The Best of Creative Computing Volume 1 (published 1976)

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PLANIT: The Portable CAI System (Computer Aided Instruction)

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PLANIT: The Portable CAI System
by Charles H. Frye*

The first prototype of PLANIT was put into operation early in 1966. With it one
could author and dispense typical CAI lesson senarios with particularly good
facility in numerically-oritented lesson materials. Five years ago the PLANIT
group was proposing a machine independent operating system for CAI that could
easily be installed on any garden variety computer hardware and be used to
implement PLANIT language in time-shared fashion for the authoring and
dispensing CAI. In contrast to the prototype PLANIT, the new portable version
was to be a complete system including all the necessary pieces for production
CAI. To include only a lesson authoring and execution capability would hardly
qualify to be called a system in the terminology of most computer centers. They
also want such capabilities as file maintenance and backup, program maintenance,
user accounting, device allocation, etc. Thus, PLANIT is much more than just a
CAI language.

Confidence was lacking at the outset that the development of a truly portable
CAI system could be achieved. One widely respected systems expert gave the
project less than ten percent chance of success. Others said that PLANIT wold
not be alive at the end of the five-year period. It is to the credit of the
National Science Foundation that they continued to believe that the goal was
attainable. Today, the proposed PLANIT system has been completed and is being
tested and used at a number of sites. PLANIT has been installed on a wide
variety of hardware, including CDC 3170, 3300 & 6500, DEC 10, Honeywell 200, IBM
360/40, 360/67 & 370/155, Siemens 4004 & 155, Telefunken, Univac 1108, and XDS
940, some under existing time-sharing systems and others under batch. One
version runs side-by-side with a spooling system, HASP.

It was promised that PLANIT would run 20 terminals in no more than 256,000 bytes
of core -- it is now running more in less space. In at least one case it ran 12
terminals in 72,000 bytes of core. Being completely modularized, it can be
configured to the core that is available.

The installation cost was promised to be in the range of $10,000 to $20,000.
Purdue University recently completed a study in which PLANIT was installed on
their 6500 and run for a week long pilot study during which 56 PLANIT users ran
an average of 49.8 minutes each. They reported a total installation cost of
about $1300 requiring about 147 hours of programmer time. Others have also
confirmed that the original estimates for installation were unnecessarily high.

On the question of consumptiveness, Perdue reported several statistics based on
their pilot study:

1. Throughput was apparently unaffected by the operation of PLANIT. Average jobs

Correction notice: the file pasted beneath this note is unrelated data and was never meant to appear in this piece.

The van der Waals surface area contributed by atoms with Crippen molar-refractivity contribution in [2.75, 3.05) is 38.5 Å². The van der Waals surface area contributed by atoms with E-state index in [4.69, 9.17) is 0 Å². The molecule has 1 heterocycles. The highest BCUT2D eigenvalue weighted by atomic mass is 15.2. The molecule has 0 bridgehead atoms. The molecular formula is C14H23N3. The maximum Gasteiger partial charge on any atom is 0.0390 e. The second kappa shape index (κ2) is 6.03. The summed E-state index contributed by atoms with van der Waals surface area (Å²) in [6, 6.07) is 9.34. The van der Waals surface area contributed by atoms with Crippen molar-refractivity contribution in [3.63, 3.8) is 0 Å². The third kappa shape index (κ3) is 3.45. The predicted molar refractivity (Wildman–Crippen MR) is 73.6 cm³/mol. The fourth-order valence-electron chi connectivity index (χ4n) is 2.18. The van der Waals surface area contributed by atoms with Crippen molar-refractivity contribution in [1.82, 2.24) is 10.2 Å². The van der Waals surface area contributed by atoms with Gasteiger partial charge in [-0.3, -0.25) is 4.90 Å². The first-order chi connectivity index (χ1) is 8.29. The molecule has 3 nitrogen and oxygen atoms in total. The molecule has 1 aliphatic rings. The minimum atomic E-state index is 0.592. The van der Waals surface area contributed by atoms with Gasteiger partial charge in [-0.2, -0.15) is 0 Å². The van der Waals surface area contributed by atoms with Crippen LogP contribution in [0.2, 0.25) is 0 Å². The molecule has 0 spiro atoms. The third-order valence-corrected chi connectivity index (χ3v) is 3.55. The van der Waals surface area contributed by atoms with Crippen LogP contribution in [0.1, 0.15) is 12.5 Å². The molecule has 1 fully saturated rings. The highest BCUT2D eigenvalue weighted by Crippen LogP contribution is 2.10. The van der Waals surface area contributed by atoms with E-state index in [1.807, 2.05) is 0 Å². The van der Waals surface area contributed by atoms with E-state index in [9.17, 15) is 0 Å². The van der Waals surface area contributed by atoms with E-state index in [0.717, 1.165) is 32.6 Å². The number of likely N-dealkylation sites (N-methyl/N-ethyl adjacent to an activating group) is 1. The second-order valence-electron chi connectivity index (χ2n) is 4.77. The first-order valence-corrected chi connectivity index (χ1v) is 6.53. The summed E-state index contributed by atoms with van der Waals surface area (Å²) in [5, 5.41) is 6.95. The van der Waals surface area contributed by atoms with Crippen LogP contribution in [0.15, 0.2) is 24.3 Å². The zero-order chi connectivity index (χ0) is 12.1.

per hour for the week of pilot study was 434 compared to an average of 421 for
the week prior and 445 for the week following.

2. PLANIT required approximately 1/5 of available core while it was compressing
a user, consuming an average of 4.15 seconds of CPU time per 50-minute period
(reflecting the expected low CPU usage for CAI).

3. Terminal/hour costs ranged from $2.08 to $2.25, using Purdue's standard
charging algorithm.

It has been observed that because PLANIT uses FORTRAN in the installation
process, the result must surely be inefficient especially since such a simple
subset is used to implement complex system functions such as scheduling and
cataloguing. While it is true that machine language would run faster, two things
should be kept in mind:

1. Contrary to all other transfer methods short of recording, PLANIT execution
efficiency will not suffer when the system is moved from one computer to

2. Typical CPU usage is very low for CAI such that small differences in
efficiency will have only marginal effect. There is no efficiency loss in use of
space and peripherals where the CAI investment is high.

At once site in particular there is little doubt that PLANIT is being used as a
production system -- the University of Freiberg in West Germany has been using
it in that fashion for more than a year now with a daily operating schedule,
courses being taught for credit and authors hired full-time Being first, they
experienced more than their share of problems but they report the system has
operated quite reliably for the last several months.

The PLANIT system is an interpreter -- intentionally so. This means that lesson
material is stored internally in original typed (or keypunched) form and the
keystroke characters are deciphered on-the-fly as the lesson is dispensed to
students. There are those who talk about interpreters as though their existance
is justified only because the developer did't know how to build a compiler. In
the event that this opinion might still persist, consider the following as some
advantages of an interpreter:

1. Interpreting enables certain options in the language which would be difficult
or impossible to compile and, since CAI is normally concerned with a user
community who is new


*Dr. Frye is the originator of the PLANIT system and is currently project
director of the PLANT project at the Northwest Regional Educational Laboratory,
710 SW Second Ave., Portland, OR 97204.

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